Debra Goldman's column about understanding polls in relation to the Bill Clinton/Monica Lewinsky affair ["The Consumer Republic," Oct. 26] is the most perceptive writing I've seen from any columnist, any publication, any pundit.
Vice chairman, chief creative officer, Bozell Worldwide, New York
The article on the MGM Grand ads [Adweek West, Oct. 26] accurately depicted the campaign. I was distressed, however, to see that the creative credits weren't mentioned.
A lot of people put in long hours to make the spots look effortless, but if any one person deserves to take a bow for the work, it is art director Christopher Dean.
Chief creative officer, Young & Rubicam, San Francisco
Placement Is Everything
Thank you to outdoor advertising companies in Pennsylvania, Ohio and New York for declining to use the "Treat the bitch right" advertisement for Affiliated Animal Health [Adweek Southeast, Nov. 2].
We in the outdoor advertising industry have a visible form of advertising and when an advertisement such as this is put on display, it gives those who do not like billboards more ammunition to fight the industry. The vendors would have received more complaints than compliments with this "daring" style of advertising.
President, Billboard Consultants, Murfreesboro, Tenn.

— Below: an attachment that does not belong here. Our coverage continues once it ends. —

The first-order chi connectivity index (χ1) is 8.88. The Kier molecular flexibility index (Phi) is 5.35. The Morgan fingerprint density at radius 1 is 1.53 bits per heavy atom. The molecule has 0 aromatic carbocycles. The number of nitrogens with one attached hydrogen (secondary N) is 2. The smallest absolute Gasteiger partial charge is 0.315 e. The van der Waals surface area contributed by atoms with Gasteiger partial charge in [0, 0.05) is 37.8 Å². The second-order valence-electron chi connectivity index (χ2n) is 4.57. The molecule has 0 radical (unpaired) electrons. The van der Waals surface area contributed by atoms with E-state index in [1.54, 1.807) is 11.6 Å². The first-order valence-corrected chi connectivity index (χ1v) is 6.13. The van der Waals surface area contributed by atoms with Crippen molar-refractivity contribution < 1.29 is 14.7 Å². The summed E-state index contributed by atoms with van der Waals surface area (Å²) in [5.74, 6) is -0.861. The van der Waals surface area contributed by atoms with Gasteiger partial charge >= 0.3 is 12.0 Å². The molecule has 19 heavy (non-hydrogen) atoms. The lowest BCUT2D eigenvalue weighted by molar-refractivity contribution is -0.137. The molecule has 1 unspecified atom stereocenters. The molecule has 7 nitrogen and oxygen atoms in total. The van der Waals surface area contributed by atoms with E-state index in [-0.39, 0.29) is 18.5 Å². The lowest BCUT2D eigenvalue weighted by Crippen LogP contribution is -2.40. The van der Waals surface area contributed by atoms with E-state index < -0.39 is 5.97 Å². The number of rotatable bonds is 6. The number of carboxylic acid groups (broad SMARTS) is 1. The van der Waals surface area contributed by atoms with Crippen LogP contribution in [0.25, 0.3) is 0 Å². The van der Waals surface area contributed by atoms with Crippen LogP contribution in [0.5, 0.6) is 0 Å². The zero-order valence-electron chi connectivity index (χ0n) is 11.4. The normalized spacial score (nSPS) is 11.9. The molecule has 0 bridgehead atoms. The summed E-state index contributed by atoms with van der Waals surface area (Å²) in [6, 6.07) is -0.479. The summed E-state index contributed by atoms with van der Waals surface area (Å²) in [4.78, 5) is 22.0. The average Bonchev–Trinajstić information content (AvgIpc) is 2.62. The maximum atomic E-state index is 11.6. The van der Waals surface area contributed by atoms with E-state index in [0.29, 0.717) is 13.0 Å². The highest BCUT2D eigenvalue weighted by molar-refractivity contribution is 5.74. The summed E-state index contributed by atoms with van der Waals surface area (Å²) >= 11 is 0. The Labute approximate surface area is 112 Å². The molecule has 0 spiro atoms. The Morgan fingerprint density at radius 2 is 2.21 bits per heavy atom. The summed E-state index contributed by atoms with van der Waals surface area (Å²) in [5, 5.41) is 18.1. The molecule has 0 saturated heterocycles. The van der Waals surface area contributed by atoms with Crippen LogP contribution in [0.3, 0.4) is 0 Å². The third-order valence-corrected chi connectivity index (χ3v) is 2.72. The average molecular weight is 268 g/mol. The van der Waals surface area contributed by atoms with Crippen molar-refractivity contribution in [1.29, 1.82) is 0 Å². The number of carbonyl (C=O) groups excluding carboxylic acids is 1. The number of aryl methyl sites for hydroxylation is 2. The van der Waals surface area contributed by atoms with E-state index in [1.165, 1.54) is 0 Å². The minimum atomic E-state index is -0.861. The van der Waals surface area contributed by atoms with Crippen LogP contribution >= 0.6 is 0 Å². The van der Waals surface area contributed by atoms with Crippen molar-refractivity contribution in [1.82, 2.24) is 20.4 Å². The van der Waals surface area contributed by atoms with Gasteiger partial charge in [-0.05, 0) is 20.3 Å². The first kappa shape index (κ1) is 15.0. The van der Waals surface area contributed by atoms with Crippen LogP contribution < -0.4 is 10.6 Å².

Just a brief comment regarding "Arnold's Revenge" [Adweek, Oct. 5] about the Hatch awards show. The same feeling-slighted attitude contributed to the demise of the Women's Advertising Club of Rhode Island's Supershow. Good-bye, Hatch.
Louise R. Cote
Owner, creative director, Katmandu Studio, North Attleborough, Mass.
For the Record
Among the athletes featured in Leagas Delaney's new basketball campaign for Adidas is Antoine Walker of the Boston Celtics [Adweek, Oct. 26], not Antoine Carr In Creative [Nov. 2], DDB Needham's John Staffen was group creative director on the New York Lottery account from 1991 to 1998.
The original "Hey, you never know" campaign and themeline were created by Paul Spencer and David Angelo.
Adweek welcomes letters. Send them to: Letters to the Editor, Adweek, 1515 Broadway, New York, N.Y. 10036. Or fax them to: (212) 536-1416. Readers may also send comments to mlang adweek.com. Please include name, title, company and location. Letters may be edited for length and clarity.